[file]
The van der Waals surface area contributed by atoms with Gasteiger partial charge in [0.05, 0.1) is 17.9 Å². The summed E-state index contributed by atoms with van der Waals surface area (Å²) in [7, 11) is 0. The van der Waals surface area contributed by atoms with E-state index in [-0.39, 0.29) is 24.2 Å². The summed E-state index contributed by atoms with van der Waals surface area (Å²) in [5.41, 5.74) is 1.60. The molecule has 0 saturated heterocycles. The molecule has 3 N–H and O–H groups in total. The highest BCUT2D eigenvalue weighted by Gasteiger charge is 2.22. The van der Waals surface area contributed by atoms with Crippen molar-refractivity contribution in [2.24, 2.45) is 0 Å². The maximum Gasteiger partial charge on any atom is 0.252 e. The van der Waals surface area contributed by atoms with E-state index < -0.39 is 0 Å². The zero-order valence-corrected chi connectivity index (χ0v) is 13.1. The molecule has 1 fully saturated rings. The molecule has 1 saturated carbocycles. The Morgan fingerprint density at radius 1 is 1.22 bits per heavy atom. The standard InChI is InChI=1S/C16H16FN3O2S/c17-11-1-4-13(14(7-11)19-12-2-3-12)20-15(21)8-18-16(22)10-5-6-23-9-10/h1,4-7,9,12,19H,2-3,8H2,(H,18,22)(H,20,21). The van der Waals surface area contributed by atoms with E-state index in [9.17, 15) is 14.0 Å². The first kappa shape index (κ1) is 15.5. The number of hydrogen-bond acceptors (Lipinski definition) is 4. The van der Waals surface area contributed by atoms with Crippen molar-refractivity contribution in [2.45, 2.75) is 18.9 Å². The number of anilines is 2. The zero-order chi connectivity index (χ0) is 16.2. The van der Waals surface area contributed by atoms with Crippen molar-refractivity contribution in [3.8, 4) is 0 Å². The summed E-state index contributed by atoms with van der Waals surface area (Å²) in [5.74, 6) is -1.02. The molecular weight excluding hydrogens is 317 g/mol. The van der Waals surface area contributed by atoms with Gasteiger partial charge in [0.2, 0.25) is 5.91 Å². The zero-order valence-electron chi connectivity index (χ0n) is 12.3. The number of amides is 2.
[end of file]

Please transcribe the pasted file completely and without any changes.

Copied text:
The van der Waals surface area contributed by atoms with Gasteiger partial charge in [0.05, 0.1) is 17.9 Å². The summed E-state index contributed by atoms with van der Waals surface area (Å²) in [7, 11) is 0. The van der Waals surface area contributed by atoms with E-state index in [-0.39, 0.29) is 24.2 Å². The summed E-state index contributed by atoms with van der Waals surface area (Å²) in [5.41, 5.74) is 1.60. The molecule has 0 saturated heterocycles. The molecule has 3 N–H and O–H groups in total. The highest BCUT2D eigenvalue weighted by Gasteiger charge is 2.22. The van der Waals surface area contributed by atoms with Crippen molar-refractivity contribution in [2.24, 2.45) is 0 Å². The maximum Gasteiger partial charge on any atom is 0.252 e. The van der Waals surface area contributed by atoms with E-state index < -0.39 is 0 Å². The zero-order valence-corrected chi connectivity index (χ0v) is 13.1. The molecule has 1 fully saturated rings. The molecule has 1 saturated carbocycles. The Morgan fingerprint density at radius 1 is 1.22 bits per heavy atom. The standard InChI is InChI=1S/C16H16FN3O2S/c17-11-1-4-13(14(7-11)19-12-2-3-12)20-15(21)8-18-16(22)10-5-6-23-9-10/h1,4-7,9,12,19H,2-3,8H2,(H,18,22)(H,20,21). The van der Waals surface area contributed by atoms with E-state index in [9.17, 15) is 14.0 Å². The first kappa shape index (κ1) is 15.5. The number of hydrogen-bond acceptors (Lipinski definition) is 4. The van der Waals surface area contributed by atoms with Crippen molar-refractivity contribution in [2.45, 2.75) is 18.9 Å². The number of anilines is 2. The zero-order chi connectivity index (χ0) is 16.2. The van der Waals surface area contributed by atoms with Crippen molar-refractivity contribution in [3.8, 4) is 0 Å². The summed E-state index contributed by atoms with van der Waals surface area (Å²) in [5.74, 6) is -1.02. The molecular weight excluding hydrogens is 317 g/mol. The van der Waals surface area contributed by atoms with Gasteiger partial charge in [0.2, 0.25) is 5.91 Å². The zero-order valence-electron chi connectivity index (χ0n) is 12.3. The number of amides is 2.